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Tuesday, September 27, 2016
Britain is failing its 'Kids Behind Bars'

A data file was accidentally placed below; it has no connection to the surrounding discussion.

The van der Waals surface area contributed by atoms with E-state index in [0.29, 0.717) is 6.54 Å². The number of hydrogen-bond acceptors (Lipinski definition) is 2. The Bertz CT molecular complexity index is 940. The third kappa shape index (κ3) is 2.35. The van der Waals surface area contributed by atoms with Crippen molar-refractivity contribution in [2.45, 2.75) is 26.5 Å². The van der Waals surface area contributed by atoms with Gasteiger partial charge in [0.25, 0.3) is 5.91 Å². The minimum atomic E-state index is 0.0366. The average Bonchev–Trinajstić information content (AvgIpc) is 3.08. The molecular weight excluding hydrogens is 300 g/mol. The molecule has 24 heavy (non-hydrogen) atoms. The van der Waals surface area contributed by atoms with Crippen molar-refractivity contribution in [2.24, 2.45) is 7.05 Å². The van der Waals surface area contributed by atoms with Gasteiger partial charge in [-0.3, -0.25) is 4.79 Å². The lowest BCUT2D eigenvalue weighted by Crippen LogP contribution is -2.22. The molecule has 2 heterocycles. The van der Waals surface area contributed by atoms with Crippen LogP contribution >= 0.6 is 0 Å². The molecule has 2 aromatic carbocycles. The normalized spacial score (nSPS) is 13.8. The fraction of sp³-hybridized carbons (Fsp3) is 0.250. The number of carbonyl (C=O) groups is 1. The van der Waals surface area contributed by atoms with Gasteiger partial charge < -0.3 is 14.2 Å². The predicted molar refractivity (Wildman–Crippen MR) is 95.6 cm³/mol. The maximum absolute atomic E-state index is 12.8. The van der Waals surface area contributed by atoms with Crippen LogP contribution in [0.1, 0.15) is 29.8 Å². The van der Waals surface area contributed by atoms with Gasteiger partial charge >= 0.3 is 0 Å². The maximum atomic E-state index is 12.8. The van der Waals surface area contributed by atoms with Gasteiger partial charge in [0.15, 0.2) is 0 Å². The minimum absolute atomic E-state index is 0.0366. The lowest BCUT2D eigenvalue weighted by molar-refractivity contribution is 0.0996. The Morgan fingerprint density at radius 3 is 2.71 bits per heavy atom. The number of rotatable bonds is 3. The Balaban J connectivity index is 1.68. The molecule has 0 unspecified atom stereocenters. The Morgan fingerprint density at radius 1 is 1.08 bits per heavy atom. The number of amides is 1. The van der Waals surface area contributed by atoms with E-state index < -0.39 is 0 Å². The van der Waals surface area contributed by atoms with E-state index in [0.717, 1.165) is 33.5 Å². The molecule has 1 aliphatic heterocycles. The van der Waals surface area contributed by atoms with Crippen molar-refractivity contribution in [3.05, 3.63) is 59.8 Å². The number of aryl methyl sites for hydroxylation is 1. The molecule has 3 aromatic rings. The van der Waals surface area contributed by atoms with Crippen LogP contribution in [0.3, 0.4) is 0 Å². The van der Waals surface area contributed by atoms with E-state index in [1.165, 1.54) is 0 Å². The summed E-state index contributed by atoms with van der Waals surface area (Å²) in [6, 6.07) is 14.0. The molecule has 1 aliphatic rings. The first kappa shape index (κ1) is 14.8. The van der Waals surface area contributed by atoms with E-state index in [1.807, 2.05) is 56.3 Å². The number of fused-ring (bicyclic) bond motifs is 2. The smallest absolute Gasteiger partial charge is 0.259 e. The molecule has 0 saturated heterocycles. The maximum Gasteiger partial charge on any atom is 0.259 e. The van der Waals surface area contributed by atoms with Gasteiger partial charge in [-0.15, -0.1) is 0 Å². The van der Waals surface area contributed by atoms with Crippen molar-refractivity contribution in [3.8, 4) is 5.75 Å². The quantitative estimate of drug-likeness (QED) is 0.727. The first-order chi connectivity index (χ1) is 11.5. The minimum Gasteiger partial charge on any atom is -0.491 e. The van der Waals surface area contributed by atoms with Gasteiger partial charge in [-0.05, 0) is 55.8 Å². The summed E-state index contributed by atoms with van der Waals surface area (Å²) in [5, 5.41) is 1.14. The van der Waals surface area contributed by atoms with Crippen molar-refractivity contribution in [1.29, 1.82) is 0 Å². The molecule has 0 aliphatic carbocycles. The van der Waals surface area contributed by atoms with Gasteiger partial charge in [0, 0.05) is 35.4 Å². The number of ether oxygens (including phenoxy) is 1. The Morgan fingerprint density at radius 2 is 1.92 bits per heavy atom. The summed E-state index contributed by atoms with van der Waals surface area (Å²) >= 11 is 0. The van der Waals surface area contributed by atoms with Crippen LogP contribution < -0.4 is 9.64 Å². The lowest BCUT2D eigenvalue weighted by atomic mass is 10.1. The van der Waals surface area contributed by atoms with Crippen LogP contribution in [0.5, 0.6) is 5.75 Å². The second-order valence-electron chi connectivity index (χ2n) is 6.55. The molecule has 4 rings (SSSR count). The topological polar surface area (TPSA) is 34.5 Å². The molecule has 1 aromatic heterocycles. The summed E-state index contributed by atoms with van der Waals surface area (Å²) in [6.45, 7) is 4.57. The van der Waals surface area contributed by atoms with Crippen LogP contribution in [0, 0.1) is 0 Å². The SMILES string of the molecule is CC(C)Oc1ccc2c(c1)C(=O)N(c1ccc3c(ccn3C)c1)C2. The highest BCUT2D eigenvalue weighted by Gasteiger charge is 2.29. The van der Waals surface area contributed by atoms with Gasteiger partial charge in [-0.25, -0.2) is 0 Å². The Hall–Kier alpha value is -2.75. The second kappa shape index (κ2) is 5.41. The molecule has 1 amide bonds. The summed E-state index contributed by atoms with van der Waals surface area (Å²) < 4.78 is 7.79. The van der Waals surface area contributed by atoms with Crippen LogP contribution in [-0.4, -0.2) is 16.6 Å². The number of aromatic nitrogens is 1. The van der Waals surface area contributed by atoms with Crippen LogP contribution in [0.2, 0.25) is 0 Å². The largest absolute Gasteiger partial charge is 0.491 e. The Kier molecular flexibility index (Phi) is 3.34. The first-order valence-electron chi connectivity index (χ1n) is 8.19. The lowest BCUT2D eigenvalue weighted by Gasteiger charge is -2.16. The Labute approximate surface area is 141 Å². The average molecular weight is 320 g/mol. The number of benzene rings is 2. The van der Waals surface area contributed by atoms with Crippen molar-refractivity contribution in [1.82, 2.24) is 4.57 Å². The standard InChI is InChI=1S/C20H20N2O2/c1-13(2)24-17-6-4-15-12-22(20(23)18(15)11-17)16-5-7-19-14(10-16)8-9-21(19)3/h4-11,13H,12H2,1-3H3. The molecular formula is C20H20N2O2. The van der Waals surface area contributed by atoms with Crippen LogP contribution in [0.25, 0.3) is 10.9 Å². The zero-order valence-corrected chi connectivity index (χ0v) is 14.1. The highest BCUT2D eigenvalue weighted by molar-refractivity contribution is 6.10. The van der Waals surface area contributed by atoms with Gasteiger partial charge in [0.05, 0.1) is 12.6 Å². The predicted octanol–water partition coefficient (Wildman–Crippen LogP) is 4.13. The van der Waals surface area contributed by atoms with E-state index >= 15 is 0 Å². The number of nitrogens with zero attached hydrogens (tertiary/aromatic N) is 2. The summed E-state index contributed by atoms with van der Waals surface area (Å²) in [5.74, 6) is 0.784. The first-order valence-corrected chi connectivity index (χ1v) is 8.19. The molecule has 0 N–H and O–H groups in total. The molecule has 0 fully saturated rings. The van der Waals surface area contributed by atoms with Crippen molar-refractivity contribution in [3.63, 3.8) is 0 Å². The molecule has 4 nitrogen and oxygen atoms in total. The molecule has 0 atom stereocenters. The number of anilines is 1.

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 Research by the inter-church human rights charity Jubilee Action has revealed the spectacular failure of Britain to deal with child offenders. In an investigative programme being shown on BBC1 at 10.30 tonight, award-winning film-makers Brian Woods and Kate Blewett will challenge the government to address the failure rate of 17 children out of 20 who re-offend in the British system. Brian and Kate claim that this tragic situation would never be tolerated in any other public service. In the UK, 84% of children released from Youth Offender Institutes are reconvicted of an offence within two years. This is set in the context of prisons such as the Ankara Reformatory in Turkey whose success in re- integrating child offenders back into the community has been exceptional. Only 3% of those released from the Ankara Reformatory had been reconvicted on an offence within 4 years. The findings from the study also feature in a special edition of Just Right magazine, published by Jubilee Action. Editor Danny Smith said: 'All too often, prison turns children into criminals rather than turning them from crime. However, it doesn't have to be like that. We want to cause society to review its attitude and treatment of children in prison. Just Right has worked with film-makers Kate and Brian to be able to expose the dark corners hidden from the world to reveal children betrayed by the system, victimised and brutalised, whose lives will never be the same again. It is our hope and prayer that through this documentary and our magazine, things will change.' The powerful Kids Behind Bars film by True Vision, gained the first ever footage of children in prison in Mongolia as well as filming in the US, the Philippines, India, Brazil, Romania, and the UK to uncover the global tragedy of children in prison. The film aims to understand the issue through children telling their own story. Just Right magazine, carries a photo feature with images from the film, features on alternative initiatives available to authorities to effectively deal with child offenders as well suggested action that we can take to make a change. To become a supporter or for more information visit: www.justright.org.uk
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